Trekking the Muong Hoa Valley

Today is our last day in Sapa. After yesterday’s long and more difficult trek, we have decided to hang out and relax today. We got up a little later and had breakfast then found out that we don’t have to check out until 2pm! Our bus leaves Sapa around 5:00pm for Lao Cai and it will take about an hour to get there. Then we have a couple of hours to grab some dinner before getting on our overnight train back to Hanoi.

Yesterday’s trek was incredible. We met Mee at 9:30am to begin our hike to 3 tribal villages, Y Linh Ho, Lao Chai, and Ta Van. We walked through town and picked up a few other H’mong girls along the way. As we got closer to the end of town we could see the line of other tourists doing the same walk – much more crowded than yesterday – each surrounded by their guide and a gaggle of other H’mong girls. As we walked down the main road we saw a newer village whose product was roses; there was field upon field of little pink blossoms.

Beginning our trek – Day 2

Walking with a gaggle of H’mong girls

Rose village

About to split from the other tourists

Going toward Y Linh Ho

Once we got through the checkpoint we split from the majority of the tourists and went down a steep footpath to trek through the valley of the Y Linh Ho village. This part of the journey took about 2.5 hours and was my absolute favorite part of the trek. We literally hiked through rice paddies and above a beautiful valley of terraced paddies among ducks, chickens, water buffalo, and other H’mong people. There were some really difficult parts of the hike, extremely steep and slippery parts, but the H’mong girls with us were very helpful always grabbing hold of our hands to steady us. The fog still didn’t burn off, but the lower in the valley we went, the better we could see all the rice paddies around us.

Trekking in the paddies

Trekking in the paddies

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Taking a rest

Taking a rest

We hiked back up to the main road for a beautiful view of the valley and then back down another, steeper foot trail to begin our descent into the valley surrounding the village of Lao Chai.

Buying water

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The steepest park of the trek

The steepest park of the trek

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In Lao Chai we stopped for lunch with all the other tourists in a big, open-air room. The H’mong girls who had accompanied us gathered around our lunch table trying to sell us their handicrafts. They make it difficult to say no, especially since they had helped us on the walk down. Zach bought something and so did I, though neither one of us really wanted anything.

The bridge to Lao Chai

We ate lunch by the river

We ate lunch by the river

Crossing the bridge with my entourage

The view from our table

The view from our table

Lunch was nice and relaxing, even with all the H’mong and Red Dao people buzzing around trying to sell things to everyone. From that point on we stayed on the same path as everyone else and actually walked through the villages of both Lao Chai and Ta Van. There was much more of an emphasis on purchasing their handicrafts. We were constantly around Red Dao women in the streets and were given a few opportunities to stop at some of the shops in the villages. We had purchased everything we wanted on the trail the day before so we felt pressured to buy things we didn’t want. It would be easier if all the village shops had different products, but they all have the same things that are being sold in Sapa, in Cat Cat Valley, and all the other villages. There are only so many scarves you can buy…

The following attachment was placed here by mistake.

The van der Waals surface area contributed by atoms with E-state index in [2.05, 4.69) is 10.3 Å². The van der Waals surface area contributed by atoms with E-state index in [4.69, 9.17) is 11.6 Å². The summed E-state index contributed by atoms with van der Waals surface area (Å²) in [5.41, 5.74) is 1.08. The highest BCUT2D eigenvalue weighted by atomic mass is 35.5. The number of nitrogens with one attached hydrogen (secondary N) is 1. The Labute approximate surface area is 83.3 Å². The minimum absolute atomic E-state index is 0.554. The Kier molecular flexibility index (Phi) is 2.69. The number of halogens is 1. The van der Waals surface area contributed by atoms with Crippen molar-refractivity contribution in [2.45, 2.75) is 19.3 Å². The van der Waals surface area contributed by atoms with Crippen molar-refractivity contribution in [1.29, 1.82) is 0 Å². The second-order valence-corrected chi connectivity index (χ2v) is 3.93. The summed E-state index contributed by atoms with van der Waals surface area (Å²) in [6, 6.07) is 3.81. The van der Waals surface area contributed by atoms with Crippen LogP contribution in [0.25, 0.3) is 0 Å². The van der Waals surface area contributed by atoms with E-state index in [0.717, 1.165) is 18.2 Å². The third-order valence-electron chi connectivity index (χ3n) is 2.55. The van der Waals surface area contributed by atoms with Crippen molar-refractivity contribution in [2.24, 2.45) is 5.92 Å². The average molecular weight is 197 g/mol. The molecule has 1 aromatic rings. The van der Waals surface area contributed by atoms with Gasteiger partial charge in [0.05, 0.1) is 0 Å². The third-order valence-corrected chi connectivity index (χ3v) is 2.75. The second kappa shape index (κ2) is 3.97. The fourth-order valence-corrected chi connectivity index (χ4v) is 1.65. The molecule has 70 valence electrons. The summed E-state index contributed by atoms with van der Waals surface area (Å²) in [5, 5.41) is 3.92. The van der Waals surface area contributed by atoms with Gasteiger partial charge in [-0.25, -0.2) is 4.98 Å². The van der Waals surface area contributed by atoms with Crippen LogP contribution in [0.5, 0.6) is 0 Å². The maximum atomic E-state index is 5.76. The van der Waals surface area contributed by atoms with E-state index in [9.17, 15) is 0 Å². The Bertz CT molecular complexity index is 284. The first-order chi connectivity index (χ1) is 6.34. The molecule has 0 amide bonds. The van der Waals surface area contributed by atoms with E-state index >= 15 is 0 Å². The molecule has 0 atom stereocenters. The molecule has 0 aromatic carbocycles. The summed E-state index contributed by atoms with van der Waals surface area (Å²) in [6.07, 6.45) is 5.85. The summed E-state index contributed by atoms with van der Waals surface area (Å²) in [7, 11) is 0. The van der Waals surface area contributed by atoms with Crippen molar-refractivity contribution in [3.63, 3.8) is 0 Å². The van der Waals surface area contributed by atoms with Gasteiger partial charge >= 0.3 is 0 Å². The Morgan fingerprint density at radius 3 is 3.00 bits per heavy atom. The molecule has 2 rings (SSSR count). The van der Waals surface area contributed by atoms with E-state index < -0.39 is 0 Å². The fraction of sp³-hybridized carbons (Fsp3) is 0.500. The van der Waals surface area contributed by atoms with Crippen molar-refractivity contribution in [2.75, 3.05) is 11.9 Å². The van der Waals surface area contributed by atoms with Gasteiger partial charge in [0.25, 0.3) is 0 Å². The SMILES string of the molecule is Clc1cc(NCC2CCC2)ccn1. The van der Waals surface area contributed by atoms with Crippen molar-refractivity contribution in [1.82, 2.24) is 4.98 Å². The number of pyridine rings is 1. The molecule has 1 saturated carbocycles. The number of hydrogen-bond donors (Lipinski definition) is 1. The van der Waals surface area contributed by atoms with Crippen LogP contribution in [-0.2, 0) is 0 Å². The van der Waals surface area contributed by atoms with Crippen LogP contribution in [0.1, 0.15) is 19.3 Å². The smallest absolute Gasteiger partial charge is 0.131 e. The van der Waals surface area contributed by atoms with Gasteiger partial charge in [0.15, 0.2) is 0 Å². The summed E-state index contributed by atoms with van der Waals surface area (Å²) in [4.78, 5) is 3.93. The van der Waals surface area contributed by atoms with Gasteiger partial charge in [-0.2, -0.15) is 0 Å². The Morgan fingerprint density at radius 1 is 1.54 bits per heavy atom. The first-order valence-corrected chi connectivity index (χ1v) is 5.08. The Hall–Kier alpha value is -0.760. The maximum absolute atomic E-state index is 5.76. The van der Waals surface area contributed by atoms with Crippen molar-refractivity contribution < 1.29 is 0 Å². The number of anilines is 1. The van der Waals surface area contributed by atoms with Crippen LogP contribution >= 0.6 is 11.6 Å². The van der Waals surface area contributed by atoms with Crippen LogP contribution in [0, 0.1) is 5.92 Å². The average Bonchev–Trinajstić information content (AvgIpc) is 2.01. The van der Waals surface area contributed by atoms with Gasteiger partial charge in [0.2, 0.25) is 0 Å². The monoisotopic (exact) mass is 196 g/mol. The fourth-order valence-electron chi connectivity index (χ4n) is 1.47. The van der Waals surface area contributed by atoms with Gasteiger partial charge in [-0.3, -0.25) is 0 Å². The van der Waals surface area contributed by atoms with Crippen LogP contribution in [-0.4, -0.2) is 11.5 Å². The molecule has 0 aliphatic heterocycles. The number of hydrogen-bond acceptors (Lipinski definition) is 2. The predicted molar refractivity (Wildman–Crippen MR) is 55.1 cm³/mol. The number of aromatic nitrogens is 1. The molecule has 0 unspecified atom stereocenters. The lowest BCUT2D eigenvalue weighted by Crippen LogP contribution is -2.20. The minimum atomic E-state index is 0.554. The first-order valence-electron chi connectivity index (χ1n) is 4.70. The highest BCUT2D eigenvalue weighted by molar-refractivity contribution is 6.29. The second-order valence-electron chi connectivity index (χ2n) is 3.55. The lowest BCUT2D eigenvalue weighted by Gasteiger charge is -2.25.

Steve surrounded by Red Dao

Steve surrounded by Red Dao

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We watched them separate the grain with the fan

We watched them separate the grain with the fan

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In both Lao Chai and Ta Van we were allowed to visit the village schools (to which I did make a small donation) and look inside an actual class. The one we peeked at was learning English – hello and goodbye. It was nice to see the positive side of tourism – enabling village children to go to school and learn a language that will help them in the future.

Peeking in an English class

Peeking in an English class

Kids out in the courtyard

Kids out in the courtyard

In the next 5-10 years this area will continue to change dramatically. We were glad we had the opportunity to see it now, because even with the newer hotels and restaurants and the shops that litter the village trails, we saw a lot of the tribal people in their natural environments and had to hike small, dirt foot trails down steep mountain valleys – we felt like we were seeing things first hand. It’s a little like going back in time – but not entirely. Mee stopped a couple times to answer her cell phone and many of the people have some modern conveniences – machinery to make their farm work easier, electricity – but all in all they still lead simplistic lifestyles.

Drying

Drying

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Zach in Ta Van

Zach in Ta Van

Weaving those beautiful scarves

Weaving those beautiful scarves

We were really exhausted at the end of that hike and were transported back to Sapa in a minibus (van). We tipped Mee $15 for her excellent work as our guide and then spent the rest of the night relaxing and watching movies on the crazy, out of date HBO channel we get at our hotel. Our trekking partner, Steve, left after our second hike and is going out to Ha Long Bay today. We took a group photo of the 3 of us with Mee and hopefully Steve will email that to us later.

We are excited to get back into Hanoi, although we hate to leave the beautiful cool weather here.

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Categories: Asia, Vietnam

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